The Last Season

I moved to Yosemite in 1945 with my Mother and Father. I was 5 years old. I grew up with Randy Morgenson and his brother Larry. Larry was my best friend. Randy, Larry and I went to Grammer School and High School togather. I have hiked the Sierras as a boy. Top of Half Dome for a sunrise, and much more. This story of "Back Country Ranger" Randy Morgenson is Capivating in it's authentisity, and mistique. It is unbelivable, the reality and accuracy portrayed by this author. Permanent Rangers vs Seasonal Rangers, everything is exactly true and real as I remember, as a native "Yosemite Kid." I stopped only to sleep, then finished the book. Great Read! Tom Christensen (Yosemite Valley resident 1945 - 1960)

Backcountry Ranger

I was a backcountry ranger in the High Sierra and Rocky Mountains for many years with both the Natl Park Service and USDA-Forest Service. This is a compelling book because it captures the culture, values, accomplishments and limitations of living a backcountry life. "Wilderness teaches a person the answers to questions that we have not yet learned how to ask" (photographer Nancy Newhall). To paraphrase Isaac Walton's "The Compleate Angler" (1650), "time spent in mountains will not be counted against the rest of your life." Randy was well known and admired because he lived a backcountry life and lived it well. He modeled first-hand knowledge and care and respect for wild ecosystems. Being a backcountry ranger immerses you in rarified air and light, extends the useable light of every day, winter and summer and in many ways is living a religious experience, a special calling. This sets you apart from the every day world and makes it hard on relationships, personal and professional. Each day is a wealth of learning opportunities that teaches you to not take life and people for granted. Randy lived with the understanding of Sierra Nevada mountaineer Norman Clyde, "the mountains will always be there tomorrow, make sure you can say the same." Randy relished every day with Clyde's thought in mind. We are all envious of Randy, he lived a full life (including the ups and downs) doing what he loved and doing it well. As with Alsup's (2001) "Missing in the Minarets" the search for Walter A. Starr, Jr., in 1933, "The Last Season," immerses you in the culture, shortcomings, accomplishments and day-to-day activities of Sequoia-Kings Canyon Natl Park backcountry. Everyone involved is passionate. A large, long-term investment of physical and emotional energy and effort commands a high price. The rewards are outside of ordinary life and difficult to put into words. Those who look in from the "outside" do not always understand when a life is cut short. The rewards are not monetary and "University of the Wilderness" curricula is not always valued or recognized in an urban culture. Rewards are emphemeral and are often taken away just as quickly as they are offered. We are privileged to have known Randy Morgenson.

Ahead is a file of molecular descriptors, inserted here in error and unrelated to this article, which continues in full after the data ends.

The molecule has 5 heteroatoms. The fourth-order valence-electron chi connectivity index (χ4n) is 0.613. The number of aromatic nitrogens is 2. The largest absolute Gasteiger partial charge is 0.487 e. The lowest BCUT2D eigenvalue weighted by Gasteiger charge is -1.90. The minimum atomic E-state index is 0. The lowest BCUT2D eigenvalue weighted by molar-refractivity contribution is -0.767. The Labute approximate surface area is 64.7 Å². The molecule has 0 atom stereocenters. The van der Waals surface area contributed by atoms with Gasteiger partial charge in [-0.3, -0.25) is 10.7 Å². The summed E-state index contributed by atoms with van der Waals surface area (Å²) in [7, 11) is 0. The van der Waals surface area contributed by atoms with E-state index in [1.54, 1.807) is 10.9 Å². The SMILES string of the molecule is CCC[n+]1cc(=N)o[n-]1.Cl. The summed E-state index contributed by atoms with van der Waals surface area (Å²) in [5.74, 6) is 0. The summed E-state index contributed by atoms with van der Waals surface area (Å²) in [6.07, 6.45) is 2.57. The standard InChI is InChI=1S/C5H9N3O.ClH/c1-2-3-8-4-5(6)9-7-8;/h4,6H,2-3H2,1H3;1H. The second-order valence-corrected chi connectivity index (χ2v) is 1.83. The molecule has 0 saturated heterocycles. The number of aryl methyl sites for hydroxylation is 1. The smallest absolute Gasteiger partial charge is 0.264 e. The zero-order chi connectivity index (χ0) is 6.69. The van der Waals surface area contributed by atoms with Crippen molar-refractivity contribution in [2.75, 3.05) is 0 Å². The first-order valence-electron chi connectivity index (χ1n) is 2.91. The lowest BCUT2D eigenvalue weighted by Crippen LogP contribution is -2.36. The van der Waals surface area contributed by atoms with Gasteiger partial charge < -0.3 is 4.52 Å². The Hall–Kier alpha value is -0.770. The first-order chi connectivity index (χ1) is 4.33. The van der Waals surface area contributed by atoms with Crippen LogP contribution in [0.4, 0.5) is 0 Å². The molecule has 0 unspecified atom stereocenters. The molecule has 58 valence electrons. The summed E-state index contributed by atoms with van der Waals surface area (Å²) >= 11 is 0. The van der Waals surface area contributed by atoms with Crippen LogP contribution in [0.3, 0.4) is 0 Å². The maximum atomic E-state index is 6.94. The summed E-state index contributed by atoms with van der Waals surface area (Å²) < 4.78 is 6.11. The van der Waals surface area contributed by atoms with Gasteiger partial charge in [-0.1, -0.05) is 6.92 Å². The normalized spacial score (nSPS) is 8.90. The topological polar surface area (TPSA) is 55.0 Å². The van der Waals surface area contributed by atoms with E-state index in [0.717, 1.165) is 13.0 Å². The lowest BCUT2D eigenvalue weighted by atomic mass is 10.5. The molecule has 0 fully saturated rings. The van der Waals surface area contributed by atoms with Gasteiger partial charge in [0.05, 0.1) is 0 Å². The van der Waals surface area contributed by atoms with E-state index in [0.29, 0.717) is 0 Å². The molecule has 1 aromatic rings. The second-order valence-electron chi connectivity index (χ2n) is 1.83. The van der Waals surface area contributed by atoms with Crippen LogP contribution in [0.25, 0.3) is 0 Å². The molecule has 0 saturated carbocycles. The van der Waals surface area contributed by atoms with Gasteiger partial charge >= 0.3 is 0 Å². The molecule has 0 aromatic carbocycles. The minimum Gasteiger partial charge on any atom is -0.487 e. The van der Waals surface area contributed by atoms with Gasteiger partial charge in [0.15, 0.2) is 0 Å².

Fear and Loathing Meets John Muir

OK. Total Disclosure: I worked with and was a friend of Randy Morgenson -- the subject of this book -- for over 25 years; I was also interviewed for the book (endlessly, it seemed). For all that, when I read this (a manuscript copy), I found it compelling. I mean, I lived the whole thing pretty intimately, but kept wondering "hmm, I wonder what happens next?" A number of the reviews emphasize Randy's apparently troubled life. That's kind of true, but I notice one of the reviewers calls it a love story -- a love for the land. And I think that's closer to it. It's also one of the few honest descriptions of the exciting, glamorous life of a backcountry ranger (the fast cars, alluring women, investment strategies...)I've run across (Jordan Fischer-Smith's "Nature Noir", though not about backcountry rangers, is the other excellent account of rangering). Anyway, if you're a hiker or one of those folks who always wanted to be a backcountry ranger, this is the book to read. Maybe a cautionary tale but, really, it's all about not being happy anywhere else. George